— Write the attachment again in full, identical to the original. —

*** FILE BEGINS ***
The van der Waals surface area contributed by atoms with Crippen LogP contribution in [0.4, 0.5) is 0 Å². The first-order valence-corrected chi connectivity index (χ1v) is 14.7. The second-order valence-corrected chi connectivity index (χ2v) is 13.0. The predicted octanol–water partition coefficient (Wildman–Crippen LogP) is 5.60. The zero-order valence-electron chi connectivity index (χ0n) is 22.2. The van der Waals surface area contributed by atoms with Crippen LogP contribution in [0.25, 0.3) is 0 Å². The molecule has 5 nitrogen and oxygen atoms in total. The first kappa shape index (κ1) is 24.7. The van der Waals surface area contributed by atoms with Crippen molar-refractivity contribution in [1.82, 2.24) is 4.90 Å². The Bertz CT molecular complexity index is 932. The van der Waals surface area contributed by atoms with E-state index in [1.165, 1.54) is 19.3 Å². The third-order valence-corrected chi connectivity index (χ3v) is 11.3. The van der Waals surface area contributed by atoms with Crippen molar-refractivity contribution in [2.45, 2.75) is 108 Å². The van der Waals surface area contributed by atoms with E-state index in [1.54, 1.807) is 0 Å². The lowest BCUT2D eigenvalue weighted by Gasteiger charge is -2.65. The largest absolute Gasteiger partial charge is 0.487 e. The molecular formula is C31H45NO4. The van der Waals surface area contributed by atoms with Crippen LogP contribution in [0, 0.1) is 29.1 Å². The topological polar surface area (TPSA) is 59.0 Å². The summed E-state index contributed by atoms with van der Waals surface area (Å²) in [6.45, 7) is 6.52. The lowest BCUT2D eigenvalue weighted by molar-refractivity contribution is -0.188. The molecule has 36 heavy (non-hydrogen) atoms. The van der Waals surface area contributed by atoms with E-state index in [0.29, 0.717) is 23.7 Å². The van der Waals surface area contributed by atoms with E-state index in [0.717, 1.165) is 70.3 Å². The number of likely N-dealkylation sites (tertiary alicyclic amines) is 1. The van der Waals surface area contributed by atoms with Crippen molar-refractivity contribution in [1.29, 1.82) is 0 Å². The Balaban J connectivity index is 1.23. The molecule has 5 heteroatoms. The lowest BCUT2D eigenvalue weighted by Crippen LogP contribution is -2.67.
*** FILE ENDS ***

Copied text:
The van der Waals surface area contributed by atoms with Crippen LogP contribution in [0.4, 0.5) is 0 Å². The first-order valence-corrected chi connectivity index (χ1v) is 14.7. The second-order valence-corrected chi connectivity index (χ2v) is 13.0. The predicted octanol–water partition coefficient (Wildman–Crippen LogP) is 5.60. The zero-order valence-electron chi connectivity index (χ0n) is 22.2. The van der Waals surface area contributed by atoms with Crippen LogP contribution in [0.25, 0.3) is 0 Å². The molecule has 5 nitrogen and oxygen atoms in total. The first kappa shape index (κ1) is 24.7. The van der Waals surface area contributed by atoms with Crippen molar-refractivity contribution in [1.82, 2.24) is 4.90 Å². The Bertz CT molecular complexity index is 932. The van der Waals surface area contributed by atoms with E-state index in [1.165, 1.54) is 19.3 Å². The third-order valence-corrected chi connectivity index (χ3v) is 11.3. The van der Waals surface area contributed by atoms with Crippen molar-refractivity contribution in [2.45, 2.75) is 108 Å². The van der Waals surface area contributed by atoms with E-state index in [1.54, 1.807) is 0 Å². The lowest BCUT2D eigenvalue weighted by Gasteiger charge is -2.65. The largest absolute Gasteiger partial charge is 0.487 e. The molecular formula is C31H45NO4. The van der Waals surface area contributed by atoms with Crippen LogP contribution in [0, 0.1) is 29.1 Å². The topological polar surface area (TPSA) is 59.0 Å². The summed E-state index contributed by atoms with van der Waals surface area (Å²) in [6.45, 7) is 6.52. The lowest BCUT2D eigenvalue weighted by molar-refractivity contribution is -0.188. The molecule has 36 heavy (non-hydrogen) atoms. The van der Waals surface area contributed by atoms with E-state index in [0.29, 0.717) is 23.7 Å². The van der Waals surface area contributed by atoms with E-state index in [0.717, 1.165) is 70.3 Å². The number of likely N-dealkylation sites (tertiary alicyclic amines) is 1. The van der Waals surface area contributed by atoms with Crippen molar-refractivity contribution in [1.29, 1.82) is 0 Å². The Balaban J connectivity index is 1.23. The molecule has 5 heteroatoms. The lowest BCUT2D eigenvalue weighted by Crippen LogP contribution is -2.67.